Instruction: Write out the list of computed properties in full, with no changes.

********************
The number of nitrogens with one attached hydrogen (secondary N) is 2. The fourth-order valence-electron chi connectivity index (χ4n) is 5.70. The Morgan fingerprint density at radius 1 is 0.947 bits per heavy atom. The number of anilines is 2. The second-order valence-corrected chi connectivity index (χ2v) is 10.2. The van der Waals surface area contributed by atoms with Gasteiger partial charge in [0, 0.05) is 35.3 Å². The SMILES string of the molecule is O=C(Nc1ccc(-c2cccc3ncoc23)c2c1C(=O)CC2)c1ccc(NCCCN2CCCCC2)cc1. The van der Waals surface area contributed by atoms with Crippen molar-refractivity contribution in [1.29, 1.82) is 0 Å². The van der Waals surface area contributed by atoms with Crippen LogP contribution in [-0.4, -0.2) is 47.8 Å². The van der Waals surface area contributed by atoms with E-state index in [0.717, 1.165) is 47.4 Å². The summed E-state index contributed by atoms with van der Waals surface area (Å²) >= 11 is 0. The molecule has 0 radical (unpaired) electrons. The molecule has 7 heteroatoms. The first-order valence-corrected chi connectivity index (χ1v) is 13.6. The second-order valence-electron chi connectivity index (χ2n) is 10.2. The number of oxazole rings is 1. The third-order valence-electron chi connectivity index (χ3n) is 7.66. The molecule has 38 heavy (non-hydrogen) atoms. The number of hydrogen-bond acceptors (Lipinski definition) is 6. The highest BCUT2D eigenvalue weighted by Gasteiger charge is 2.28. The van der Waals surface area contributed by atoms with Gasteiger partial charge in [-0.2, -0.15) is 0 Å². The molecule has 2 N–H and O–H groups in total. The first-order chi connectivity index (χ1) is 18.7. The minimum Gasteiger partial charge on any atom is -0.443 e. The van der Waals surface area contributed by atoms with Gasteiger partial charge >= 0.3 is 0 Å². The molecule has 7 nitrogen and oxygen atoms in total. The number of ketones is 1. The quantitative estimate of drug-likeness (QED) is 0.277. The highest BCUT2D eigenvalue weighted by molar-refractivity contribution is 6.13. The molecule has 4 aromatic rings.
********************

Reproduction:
The number of nitrogens with one attached hydrogen (secondary N) is 2. The fourth-order valence-electron chi connectivity index (χ4n) is 5.70. The Morgan fingerprint density at radius 1 is 0.947 bits per heavy atom. The number of anilines is 2. The second-order valence-corrected chi connectivity index (χ2v) is 10.2. The van der Waals surface area contributed by atoms with Gasteiger partial charge in [0, 0.05) is 35.3 Å². The SMILES string of the molecule is O=C(Nc1ccc(-c2cccc3ncoc23)c2c1C(=O)CC2)c1ccc(NCCCN2CCCCC2)cc1. The van der Waals surface area contributed by atoms with Crippen molar-refractivity contribution in [1.29, 1.82) is 0 Å². The van der Waals surface area contributed by atoms with Crippen LogP contribution in [-0.4, -0.2) is 47.8 Å². The van der Waals surface area contributed by atoms with E-state index in [0.717, 1.165) is 47.4 Å². The summed E-state index contributed by atoms with van der Waals surface area (Å²) >= 11 is 0. The molecule has 0 radical (unpaired) electrons. The molecule has 7 heteroatoms. The first-order valence-corrected chi connectivity index (χ1v) is 13.6. The second-order valence-electron chi connectivity index (χ2n) is 10.2. The number of oxazole rings is 1. The third-order valence-electron chi connectivity index (χ3n) is 7.66. The molecule has 38 heavy (non-hydrogen) atoms. The number of hydrogen-bond acceptors (Lipinski definition) is 6. The highest BCUT2D eigenvalue weighted by Gasteiger charge is 2.28. The van der Waals surface area contributed by atoms with Gasteiger partial charge in [-0.2, -0.15) is 0 Å². The molecule has 2 N–H and O–H groups in total. The first-order chi connectivity index (χ1) is 18.7. The minimum Gasteiger partial charge on any atom is -0.443 e. The van der Waals surface area contributed by atoms with Gasteiger partial charge >= 0.3 is 0 Å². The molecule has 7 nitrogen and oxygen atoms in total. The number of ketones is 1. The quantitative estimate of drug-likeness (QED) is 0.277. The highest BCUT2D eigenvalue weighted by molar-refractivity contribution is 6.13. The molecule has 4 aromatic rings.